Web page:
Join Date
    Jan 2003
    Location
    medesto,indiana,usa
    Posts
    257

    Post

    Jorge Sorry about your hive It sounds like they starved to death becaused maybe the cold forced them to stay on that frame or the queen started laying too early and had too big a brood nest.Or it could be mites.You can store the frames then start your bees on small cells then let them rob the honey from the big cell frames.

  7. #7
    Join Date
    Sep 2002
    Location
    West Harrison, NY, USA
    Posts
    261

    Post

    Hi Michael & Franc,

    Thanks for the tips. I am still not decided if I should render the comb and start from scratch, or reuse the comb to help a new hive get started. If I were to do this, what is the best way to keep the frames that have pollen and honey in them and prevent mold from destroying them?

    Thanks again,

    Jorge

  8. #8
    Join Date
    Aug 2002
    Location
    Nehawka, Nebraska USA
    Posts
    46,553

    Post

    I would salvage it if you weren't regressing. But if you're regressing, what's the point?

  9. #9
    Join Date
    Jan 2003
    Location
    mn, wi, tx
    Posts
    174

    Post

    just brush off the dead bees that you can with a soft bristled bee brush and store the comb with capped honey and pollen in a cool dry place. Then use it in the spring. The new bees will clean out most of the dead bees that have their heads stuck in the comb. The honey and pollen will be just fine until you put in a package, and will help the new package get started. Cleanup is something bees are much better at than you or I, so let them get the dead bees out of the comb. If you try you will destroy the comb, if you let them everything will turn out beautiful.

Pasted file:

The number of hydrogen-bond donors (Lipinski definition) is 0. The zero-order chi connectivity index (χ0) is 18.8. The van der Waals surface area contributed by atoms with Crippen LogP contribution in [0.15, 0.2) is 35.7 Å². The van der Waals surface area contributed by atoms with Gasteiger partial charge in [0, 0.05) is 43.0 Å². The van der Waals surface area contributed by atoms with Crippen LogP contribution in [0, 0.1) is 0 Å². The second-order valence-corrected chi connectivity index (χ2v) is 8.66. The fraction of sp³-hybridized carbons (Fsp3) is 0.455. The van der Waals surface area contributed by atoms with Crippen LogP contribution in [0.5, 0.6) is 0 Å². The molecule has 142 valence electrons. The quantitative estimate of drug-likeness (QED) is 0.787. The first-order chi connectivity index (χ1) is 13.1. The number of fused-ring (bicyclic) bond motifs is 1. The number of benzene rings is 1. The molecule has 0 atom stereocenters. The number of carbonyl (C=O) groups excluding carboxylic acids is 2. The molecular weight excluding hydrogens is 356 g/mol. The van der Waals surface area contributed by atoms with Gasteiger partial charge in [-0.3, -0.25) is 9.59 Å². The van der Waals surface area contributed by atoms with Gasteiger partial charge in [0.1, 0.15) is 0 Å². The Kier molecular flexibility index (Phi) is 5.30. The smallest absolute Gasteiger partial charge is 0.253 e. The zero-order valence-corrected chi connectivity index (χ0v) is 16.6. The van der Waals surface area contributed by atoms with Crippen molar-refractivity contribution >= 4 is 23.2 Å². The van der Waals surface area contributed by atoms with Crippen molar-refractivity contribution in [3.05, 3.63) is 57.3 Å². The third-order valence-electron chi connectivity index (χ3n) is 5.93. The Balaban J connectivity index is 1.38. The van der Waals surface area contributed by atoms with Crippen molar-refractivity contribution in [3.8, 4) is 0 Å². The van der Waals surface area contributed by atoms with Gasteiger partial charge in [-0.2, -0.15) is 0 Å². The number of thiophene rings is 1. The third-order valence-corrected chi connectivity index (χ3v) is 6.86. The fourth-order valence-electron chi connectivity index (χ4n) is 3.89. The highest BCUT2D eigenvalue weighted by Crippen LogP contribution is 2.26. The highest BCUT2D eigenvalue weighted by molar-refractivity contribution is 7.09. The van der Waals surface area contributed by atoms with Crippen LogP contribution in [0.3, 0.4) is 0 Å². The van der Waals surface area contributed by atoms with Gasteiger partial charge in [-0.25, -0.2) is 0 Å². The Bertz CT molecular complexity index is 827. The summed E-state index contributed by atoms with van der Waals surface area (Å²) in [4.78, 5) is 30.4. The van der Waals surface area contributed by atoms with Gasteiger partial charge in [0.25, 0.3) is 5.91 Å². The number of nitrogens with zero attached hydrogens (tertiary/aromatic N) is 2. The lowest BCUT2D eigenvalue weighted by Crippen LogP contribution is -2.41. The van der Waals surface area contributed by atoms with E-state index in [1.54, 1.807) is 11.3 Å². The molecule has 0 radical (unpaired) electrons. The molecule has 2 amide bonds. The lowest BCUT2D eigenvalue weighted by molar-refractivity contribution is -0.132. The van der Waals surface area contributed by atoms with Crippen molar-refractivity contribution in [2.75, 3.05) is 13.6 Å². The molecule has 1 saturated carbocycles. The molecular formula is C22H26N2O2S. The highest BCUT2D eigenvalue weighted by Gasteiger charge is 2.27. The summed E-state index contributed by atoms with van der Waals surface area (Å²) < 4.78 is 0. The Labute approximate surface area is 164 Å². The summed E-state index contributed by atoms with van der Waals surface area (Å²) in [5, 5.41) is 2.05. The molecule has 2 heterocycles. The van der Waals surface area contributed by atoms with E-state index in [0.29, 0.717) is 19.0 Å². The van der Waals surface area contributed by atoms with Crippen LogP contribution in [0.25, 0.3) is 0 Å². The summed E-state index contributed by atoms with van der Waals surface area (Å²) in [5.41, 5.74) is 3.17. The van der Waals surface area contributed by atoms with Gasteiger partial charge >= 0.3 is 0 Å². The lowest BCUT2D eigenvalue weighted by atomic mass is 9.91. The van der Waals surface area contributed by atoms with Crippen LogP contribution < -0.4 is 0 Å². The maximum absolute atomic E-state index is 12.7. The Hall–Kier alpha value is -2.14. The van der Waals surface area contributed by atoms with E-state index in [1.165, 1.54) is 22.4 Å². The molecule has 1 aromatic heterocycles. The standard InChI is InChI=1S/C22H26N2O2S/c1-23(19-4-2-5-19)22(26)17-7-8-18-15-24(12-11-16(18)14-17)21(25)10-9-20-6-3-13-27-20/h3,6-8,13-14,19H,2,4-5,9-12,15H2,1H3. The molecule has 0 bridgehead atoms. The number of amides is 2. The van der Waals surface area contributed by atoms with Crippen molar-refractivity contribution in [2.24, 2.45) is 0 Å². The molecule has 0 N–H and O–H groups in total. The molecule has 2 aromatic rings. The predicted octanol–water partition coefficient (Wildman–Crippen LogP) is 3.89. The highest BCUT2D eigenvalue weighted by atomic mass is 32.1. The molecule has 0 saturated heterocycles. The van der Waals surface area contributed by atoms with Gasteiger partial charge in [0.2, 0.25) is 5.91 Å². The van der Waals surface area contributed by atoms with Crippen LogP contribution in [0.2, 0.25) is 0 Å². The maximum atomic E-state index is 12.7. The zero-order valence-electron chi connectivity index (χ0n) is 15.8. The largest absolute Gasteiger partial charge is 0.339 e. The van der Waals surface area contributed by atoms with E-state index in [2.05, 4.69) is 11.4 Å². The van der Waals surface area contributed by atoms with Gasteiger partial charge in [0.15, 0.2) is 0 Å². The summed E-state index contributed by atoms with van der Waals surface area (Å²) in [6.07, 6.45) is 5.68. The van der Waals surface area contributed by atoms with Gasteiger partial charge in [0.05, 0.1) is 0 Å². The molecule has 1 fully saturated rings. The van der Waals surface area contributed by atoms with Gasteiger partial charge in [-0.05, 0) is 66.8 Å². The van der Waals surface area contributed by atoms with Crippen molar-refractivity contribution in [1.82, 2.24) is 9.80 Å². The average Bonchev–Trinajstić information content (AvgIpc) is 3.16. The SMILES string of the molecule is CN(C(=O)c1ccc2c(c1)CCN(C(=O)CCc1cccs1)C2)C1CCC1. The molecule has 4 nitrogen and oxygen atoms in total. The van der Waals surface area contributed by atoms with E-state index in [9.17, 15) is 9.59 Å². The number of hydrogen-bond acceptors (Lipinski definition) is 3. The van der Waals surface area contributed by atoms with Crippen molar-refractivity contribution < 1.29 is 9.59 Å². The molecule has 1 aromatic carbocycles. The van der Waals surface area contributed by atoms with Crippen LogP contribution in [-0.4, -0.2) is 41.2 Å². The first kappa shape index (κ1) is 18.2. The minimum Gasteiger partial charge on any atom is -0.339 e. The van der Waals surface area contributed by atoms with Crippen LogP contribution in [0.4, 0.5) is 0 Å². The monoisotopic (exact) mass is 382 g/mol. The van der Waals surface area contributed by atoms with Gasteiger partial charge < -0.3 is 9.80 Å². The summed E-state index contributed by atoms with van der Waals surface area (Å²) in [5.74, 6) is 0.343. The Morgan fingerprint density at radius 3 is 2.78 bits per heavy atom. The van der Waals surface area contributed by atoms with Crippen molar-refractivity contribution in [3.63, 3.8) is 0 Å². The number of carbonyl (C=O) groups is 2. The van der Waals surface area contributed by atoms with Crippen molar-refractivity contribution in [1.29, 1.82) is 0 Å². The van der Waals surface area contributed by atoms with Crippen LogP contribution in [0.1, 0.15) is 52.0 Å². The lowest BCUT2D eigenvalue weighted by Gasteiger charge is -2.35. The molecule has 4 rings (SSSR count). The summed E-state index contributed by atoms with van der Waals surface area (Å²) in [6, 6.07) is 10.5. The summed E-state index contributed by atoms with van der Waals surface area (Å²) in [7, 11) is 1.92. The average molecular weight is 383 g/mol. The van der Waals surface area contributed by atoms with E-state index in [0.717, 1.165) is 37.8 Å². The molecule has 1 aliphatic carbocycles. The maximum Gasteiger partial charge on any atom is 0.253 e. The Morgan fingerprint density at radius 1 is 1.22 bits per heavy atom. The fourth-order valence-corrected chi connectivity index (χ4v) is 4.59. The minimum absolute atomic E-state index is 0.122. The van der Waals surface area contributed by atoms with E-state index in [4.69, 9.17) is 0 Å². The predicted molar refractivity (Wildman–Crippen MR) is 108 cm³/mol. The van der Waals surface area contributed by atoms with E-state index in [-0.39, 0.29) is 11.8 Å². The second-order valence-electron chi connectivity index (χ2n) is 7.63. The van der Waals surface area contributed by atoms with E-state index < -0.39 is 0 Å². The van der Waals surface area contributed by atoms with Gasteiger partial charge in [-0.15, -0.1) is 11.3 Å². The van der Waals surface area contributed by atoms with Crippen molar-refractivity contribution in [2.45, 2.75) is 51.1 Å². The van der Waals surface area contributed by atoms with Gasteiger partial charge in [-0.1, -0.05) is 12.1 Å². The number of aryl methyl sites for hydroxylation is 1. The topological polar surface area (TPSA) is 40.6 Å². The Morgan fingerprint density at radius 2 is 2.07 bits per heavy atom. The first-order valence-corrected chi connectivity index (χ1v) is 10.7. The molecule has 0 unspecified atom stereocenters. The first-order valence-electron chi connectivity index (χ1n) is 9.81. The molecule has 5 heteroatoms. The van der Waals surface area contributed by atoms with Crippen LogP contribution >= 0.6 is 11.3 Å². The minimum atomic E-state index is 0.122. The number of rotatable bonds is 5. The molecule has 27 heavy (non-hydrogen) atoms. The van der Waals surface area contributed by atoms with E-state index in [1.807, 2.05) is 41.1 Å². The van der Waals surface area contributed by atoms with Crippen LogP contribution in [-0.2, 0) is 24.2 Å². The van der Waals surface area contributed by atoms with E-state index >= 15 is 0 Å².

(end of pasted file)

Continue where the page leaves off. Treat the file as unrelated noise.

10. #10
    Join Date
    Sep 2002
    Location
    West Harrison, NY, USA
    Posts
    261

    Lightbulb

    Thanks beeman!
    Michael, couldn't the following bee done. When starting the package, place 6 frames with 4.9 cfoundtion at the center and flank them with large size comb containing the pollen and honey. I assume the bees will use up the pollen & honey from these 4 frames quickly. Then replace those with 4.9 mm foundation. Will the bees get confused. My thinking is that, since the bees tend to build small size cells mostly at the center of the nest, the periphery does not matter as much anyway. Am I make to much of a deal of a couple of frames worth of pollen? I would tend to think that the bees would benefit.

    Just a thought.

    Jorge

  11. #11
    Join Date
    Dec 2000
    Location
    crown point, NY, USA
    Posts
    971

    Post

    Hi Jorge,

    Michael, couldn't the following bee done. When starting the package, place 6 frames with 4.9 cfoundtion at the center and flank them with large size comb containing the pollen and honey. I assume the bees will use up the pollen & honey from these 4 frames quickly. Then replace those with 4.9 mm foundation. Will the bees get confused. My thinking is that, since the bees tend to build small size cells mostly at the center of the nest, the periphery does not matter as much anyway. Am I make to much of a deal of a couple of frames worth of pollen? I would tend to think that the bees would benefit.

    reply:

    You could do this. I have seen some (not all) colonies take to the frames on the sides and clean up and start work there (Brooding). I discontinued this quickly. Wouldn't it be easier to just give the bees a division board of feed or other feeding method and get the frames ready with 4.9 and ready to roll? Even without those frames the bees will collect pollen quickly. I'd make a clean break, actually I did. Don't forget the queen includer when shaking bees down, trust me I have learned the hard way.

    Clay


  12. #12
    Join Date
    Aug 2002
    Location
    Nehawka, Nebraska USA
    Posts
    46,553

    Post

    Bees will do what they want, of course and we are trying to predict.